In this paper, we focus on the Intergovernmental Science-Policy Platform on Biodiversity and Ecosystem Service (IPBES) process that is attempting to explore more diverse and participatory scenario methodologies to provide useful guidance to decision-makers around the challenges of biodiversity conservation and management (Rosa et al., 2017). The aim of the paper is to contribute to the ongoing IPBES scenario development process design by highlighting different ways of introducing imagination as a key component in the scenario co-development process. We specifically explore four examples of different scenario approaches that creatively engage arts and harness imagination as a tool for thinking about more transformative future trajectories.
Firstly, scenarios developed in combination with models through a reductionist, technocratic and top-down knowledge production process, mainly based on partial knowledge of past and present trends or biased assumptions, are unable to account for complex and unexpected feedbacks loops and surprises among components of social-ecological systems (Clark et al., 2016). Thus, as suggested by Leach et al., (2010), estimating the likelihood of occurrence of a given scenario (as in the IPCC process) collapses and simplifies the dimensions of irreducible uncertainty, ambiguity and unknown unknowns to narrower notions of ‘risk.’ However, the “unprecedented problems” that characterize the Anthropocene need “unprecedented solutions” (Milkoreit 2016: p. 172) that current projections and scenario exercises have not been able to capture. As a result, such scenario processes are not well suited to address systems thinking or complexity (Dieleman and Huisingh, 2006). The technocratic strategies proposed as solutions by such processes are not able to envision transformations of complex social-ecological systems – i.e. radical multiscale changes away from current unsustainable pathways (Moore et al., 2014).
Secondly, as suggested by critical and post-colonial feminist scholars exploring climate change and the future of human-nature relations, current scenarios and modelling approaches adopted to represent the future of global change impacts on the environment and society conjure an apolitical vision of science (MacGregor, 2009; Israel and Sachs, 2013). These approaches reaffirm the general credibility and authority of positivist western science, while excluding other voices – especially marginalized voices such as women’s or indigenous voices – which may have different and relevant knowledges, representations or worldviews and solutions (Díaz et al., 2018). Silencing such multiple voices and knowledges about future drivers, impacts and solutions in the present can make these diverse values, perceptions, experiences and contradictions seemingly invisible and limit transformative pathways (Leach et al., 2010). As it is usually those most affected by global environmental change who are excluded from contributing to decision-making processes, these ‘invisible’ voices are needed to co-define possible futures in different contexts (Kaijser and Kronsell, 2014; Thompson-Hall et al., 2016). In this regard, including multiple voices and their collective imaginations in scenario exercises can assist with addressing power asymmetries in knowledge co-production processes and among stakeholders and other actor groups within society and move towards the co-development of more inclusive futures.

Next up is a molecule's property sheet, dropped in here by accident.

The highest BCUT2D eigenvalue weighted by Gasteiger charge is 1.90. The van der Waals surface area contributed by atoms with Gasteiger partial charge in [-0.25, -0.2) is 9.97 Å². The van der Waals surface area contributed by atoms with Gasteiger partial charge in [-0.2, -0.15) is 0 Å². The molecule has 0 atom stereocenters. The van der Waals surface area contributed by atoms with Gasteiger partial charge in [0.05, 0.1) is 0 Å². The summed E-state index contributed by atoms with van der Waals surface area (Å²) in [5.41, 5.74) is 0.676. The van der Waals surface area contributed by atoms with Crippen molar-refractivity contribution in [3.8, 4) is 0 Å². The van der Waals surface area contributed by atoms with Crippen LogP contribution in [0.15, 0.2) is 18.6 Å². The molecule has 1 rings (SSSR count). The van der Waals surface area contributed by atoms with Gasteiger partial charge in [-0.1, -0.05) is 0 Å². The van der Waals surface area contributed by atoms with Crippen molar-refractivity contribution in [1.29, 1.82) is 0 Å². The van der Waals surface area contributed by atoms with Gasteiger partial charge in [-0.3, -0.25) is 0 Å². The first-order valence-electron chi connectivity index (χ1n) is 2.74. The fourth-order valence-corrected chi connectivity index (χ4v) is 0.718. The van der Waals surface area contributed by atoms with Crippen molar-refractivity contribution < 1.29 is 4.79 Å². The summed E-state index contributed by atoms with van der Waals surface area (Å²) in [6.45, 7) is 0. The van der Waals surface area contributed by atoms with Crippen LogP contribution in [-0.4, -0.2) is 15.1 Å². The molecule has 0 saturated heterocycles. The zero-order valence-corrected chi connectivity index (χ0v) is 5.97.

Finally, given that modelling and scenario analyses are usually developed using positivist methods based on statistics, the future is often ‘predicted’ from the probable and desirable (Miller 2007), without acknowledging the role of embodied fears, hopes, emotions and intuitions, which are necessary precursors in (re)imagining transformative futures. Recognizing and incorporating the aspects that make us human may enable us, individually and collectively, to understand, evaluate and perhaps even manage the emotional and moral dilemmas that come with planetary-scale challenges. Rickinson et al., (2009) call for greater attention to the role of values and emotions in environmental learning. These emotive, engaged processes have the potential to stimulate empathy, and catalyze critical engagement into transformative action for sustainability (Heras et al., 2016). Examples of embodied futures practices include experiential futures and gaming tools, as a way for people to cognitively and physically embrace the futures they envision (See Candy and Dunagan, 2017; Candy, 2018).
Such an embodied approach can provide reflective tools for stakeholders and scientists to contemplate together the “what if” (Preiser et al., 2017) and collaborate around how to organize and coordinate action for more just and sustainable futures. The shifting expectations of scientific bodies like the IPCC towards future-making and not just forecasting, imbues such organizations with political power and a responsibility to facilitate discussions about alternative socio-technical and political pathways (Beck and Mahony, 2017). This extends to a need for incorporating more diverse disciplines and knowledge systems in these important intergovernmental processes- something that IPBES has attempted- but where there are still clear gaps (Vadrot et al., 2018).